Josip Manolić

Josip "Joža" Manolić (pronounced [jǒsip mǎnolit͡ɕ]; born 22 March 1920)[1] is a Croatian communist revolutionary and high-ranking official of the State Security Administration (OZNA or UDBA), and later a politician of independent Croatia who was Prime Minister of Croatia from 24 August 1990 to 17 July 1991.[2][3] Croatia formally declared independence during his term, on 25 June 1991. Following his brief term as Prime Minister, he served as the first Speaker of the Chamber of Counties, the upper house of the Croatian Parliament, from 1993 until 1994.

Josip Manolić
Dan OSRH Josip Manolic 28052011 2.jpg
Manolić at the Day of the Croatian Armed Forces in May 2011
Speaker of the Chamber of Counties of Croatia
In office
22 March 1993 – 23 May 1994
PresidentFranjo Tuđman
Prime MinisterHrvoje Šarinić
Nikica Valentić
Preceded byOffice established
Succeeded byKatica Ivanišević
Prime Minister of Croatia
In office
24 August 1990 – 17 July 1991
PresidentFranjo Tuđman
Preceded byStjepan Mesić
Succeeded byFranjo Gregurić
Vice-President of the Presidency of the Republic of Croatia
In office
25 July 1990 – 24 August 1990
PresidentFranjo Tuđman
Prime MinisterStjepan Mesić
Preceded byHimself (Vice-President of the Presidency of the Socialist Republic of Croatia)
Vice-President of the Presidency of the Socialist Republic of Croatia
In office
30 May 1990 – 25 July 1990
PresidentFranjo Tuđman
Prime MinisterStjepan Mesić (President of the Executive Council of the Socialist Republic of Croatia)
Succeeded byHimself (Vice-President of the Presidency of the Republic of Croatia)
Personal details
Born (1920-03-22) 22 March 1920 (age 100)
Kalinovac, Kingdom of Serbs, Croats and Slovenes
(now Croatia)
NationalityCroatian
Political partyCroatian Independent Democrats (1994–present)
Other political
affiliations
League of Communists of Croatia (1939–89)
Croatian Democratic Union (1989–94)
Spouse(s)
Marija Eker
(m. 1945⁠–⁠2003)

Mirjana Ribarić
(m. 2016⁠–⁠2020)
ResidenceZagreb
Alma materFaculty of Law (University of Zagreb)
Military service
Nickname(s)Joža
AllegianceYugoslavia
Branch/serviceYugoslav Partisans (1941–45)
OZNA (1944–65)
UnitOZNA 2
CommandsOZNA 2 in Bjelovar
Department for Execution of Criminal Sentences
Battles/warsWorld War II in Yugoslavia

Youth and World War IIEdit

Manolić was born in Kalinovac near Đurđevac. When he was 18, he joined the League of Communist Youth of Yugoslavia (SKOJ). He was vice president of the Association of Workers' Unions (URS) for the tanning industry. He was accepted into the Communist Party of Croatia when he was 19. In 1940 he was appointed Secretary of the Municipal Committee of SKOJ for Nova Gradiška and was named member of the Regional Committee of the Communist Party.[4]

After the outbreak of the World War II in Yugoslavia, Manolić was involved in illegal party activity in Nova Gradiška. He was arrested by the Ustaše authorities in May 1941, along with twelve members of the Communist Party and SKOJ, for multiplying and sharing the Communist Party leaflets. At first, he was imprisoned in Nova Gradiška, but was later transferred to Slavonska Požega. Two of the party members were sentenced to death, but were later pardoned and their sentences were reduced to two and three years in prison, respectively. The rest were released.[4]

After his release, Manolić went to Zagreb, where he agitated for the Yugoslav Partisans. He remained in Zagreb until October 1942, when he moved to the territory under the partisan control. As a party agitator, he traveled across Croatia. With dismissal of Andrija Hebrang in 1944, the whole leadership of SKOJ was dismissed as well, including Manolić, who was Organisational Secretary. After his dismissal, the Party sent him to Bjelovar.[4]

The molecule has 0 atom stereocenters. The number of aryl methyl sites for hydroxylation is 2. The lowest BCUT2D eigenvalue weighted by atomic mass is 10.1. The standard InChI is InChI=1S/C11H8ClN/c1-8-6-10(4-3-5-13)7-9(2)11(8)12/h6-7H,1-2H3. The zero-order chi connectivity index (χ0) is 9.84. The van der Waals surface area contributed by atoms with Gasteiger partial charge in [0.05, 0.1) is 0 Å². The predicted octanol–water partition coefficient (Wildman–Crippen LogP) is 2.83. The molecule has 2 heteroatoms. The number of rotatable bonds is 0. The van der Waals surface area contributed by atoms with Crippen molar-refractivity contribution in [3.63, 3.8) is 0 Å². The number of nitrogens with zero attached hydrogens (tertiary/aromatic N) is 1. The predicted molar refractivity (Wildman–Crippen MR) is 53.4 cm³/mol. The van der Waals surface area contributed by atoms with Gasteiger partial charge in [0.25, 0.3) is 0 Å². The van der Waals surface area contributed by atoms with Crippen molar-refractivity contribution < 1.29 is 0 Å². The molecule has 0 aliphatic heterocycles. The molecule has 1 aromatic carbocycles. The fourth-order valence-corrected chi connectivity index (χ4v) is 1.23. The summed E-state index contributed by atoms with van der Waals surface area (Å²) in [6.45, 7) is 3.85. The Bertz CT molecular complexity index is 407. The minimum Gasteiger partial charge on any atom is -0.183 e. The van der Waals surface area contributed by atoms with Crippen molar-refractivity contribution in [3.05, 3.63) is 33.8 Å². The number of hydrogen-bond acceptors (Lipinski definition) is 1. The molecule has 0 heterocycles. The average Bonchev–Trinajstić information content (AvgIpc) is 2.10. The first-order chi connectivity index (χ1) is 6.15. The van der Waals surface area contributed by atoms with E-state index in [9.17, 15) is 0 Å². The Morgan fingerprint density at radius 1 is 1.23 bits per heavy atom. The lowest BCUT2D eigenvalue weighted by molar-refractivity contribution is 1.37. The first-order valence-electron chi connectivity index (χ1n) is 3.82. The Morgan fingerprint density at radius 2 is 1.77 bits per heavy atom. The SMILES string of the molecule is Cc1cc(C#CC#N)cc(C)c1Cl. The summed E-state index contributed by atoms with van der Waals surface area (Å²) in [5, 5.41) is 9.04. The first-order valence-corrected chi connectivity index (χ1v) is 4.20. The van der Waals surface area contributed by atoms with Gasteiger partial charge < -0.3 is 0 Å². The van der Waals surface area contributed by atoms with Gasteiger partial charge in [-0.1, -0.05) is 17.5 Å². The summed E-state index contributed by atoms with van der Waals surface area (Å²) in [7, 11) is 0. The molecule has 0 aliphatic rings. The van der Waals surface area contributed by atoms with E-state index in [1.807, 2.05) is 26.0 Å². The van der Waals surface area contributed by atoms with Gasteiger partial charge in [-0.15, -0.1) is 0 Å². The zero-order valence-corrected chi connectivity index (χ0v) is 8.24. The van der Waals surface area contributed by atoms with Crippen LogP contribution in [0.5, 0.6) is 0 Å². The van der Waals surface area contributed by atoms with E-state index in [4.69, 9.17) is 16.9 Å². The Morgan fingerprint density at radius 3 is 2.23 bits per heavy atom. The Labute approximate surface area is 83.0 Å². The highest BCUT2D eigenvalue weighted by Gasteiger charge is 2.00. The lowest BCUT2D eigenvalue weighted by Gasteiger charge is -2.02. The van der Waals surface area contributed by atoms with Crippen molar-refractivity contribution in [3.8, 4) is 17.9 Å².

In March 1944, Manolić became Member of the Municipal Committee of the Communist Party of Croatia for Bjelovar, and was later named Organisational Secretary. In October 1944, he was named Director of OZNA 2 in Bjelovar, the communist police founded in May 1944. OZNA 2's jurisdiction were internal affairs, while OZNA 1's jurisdiction was external security and OZNA 3 served within the military.[4]

Under pressure from the Armed Forces of the Independent State of Croatia, the Yugoslav Partisans left Bjelovar, and returned again on 5 May 1945. His duty, from that point on, was, as Manolić said, to "clear the terrain from the remaining Ustaše and adversary occupational forces". His jurisdiction was Municipality of Bjelovar, which then included Koprivnica, Križevci, Đurđevac, Vrbovec, Čazma and Ivanić-Grad.[4]

Communist eraEdit

After the war, in spring of 1946, Manolić was dismissed as Chief of OZNA 2 for Bjelovar, and in autumn of the same year, he was sent to be educated at the Military-Political School in Belgrade. The school was organised according to the Soviet model, and was part of the educational system of the Yugoslav People's Army.[5]

At the end of 1947, Manolić returned to Zagreb, and was named the Chief of the Department for Staff of the State Security Administration of PR Croatia. On 1 August 1948, Manolić was named the Chief of Department for Execution of Criminal Sentences of the Secretariat of Internal Affairs in Zagreb.[5] During that time, he imprisoned Archbishop of Zagreb Aloysius Stepinac. In 1948 he became a chief for prisons for political prisoners and remained in this office until 1963.[4]

In 1960, Manolić gained a law degree from the Faculty of Law, University of Zagreb. In 1965 he was elected to the Parliament of the Socialist Republic of Croatia. As a Member of Parliament, Manolić was Member of the Constitutional Commission, President of the Legislative-Legal Commission and President of the Organisational-Political Committee. He was reelected as an MP in 1965. In the aftermath of the Croatian Spring in 1972, Manolić was relieved of all duties and sent into retirement.[4]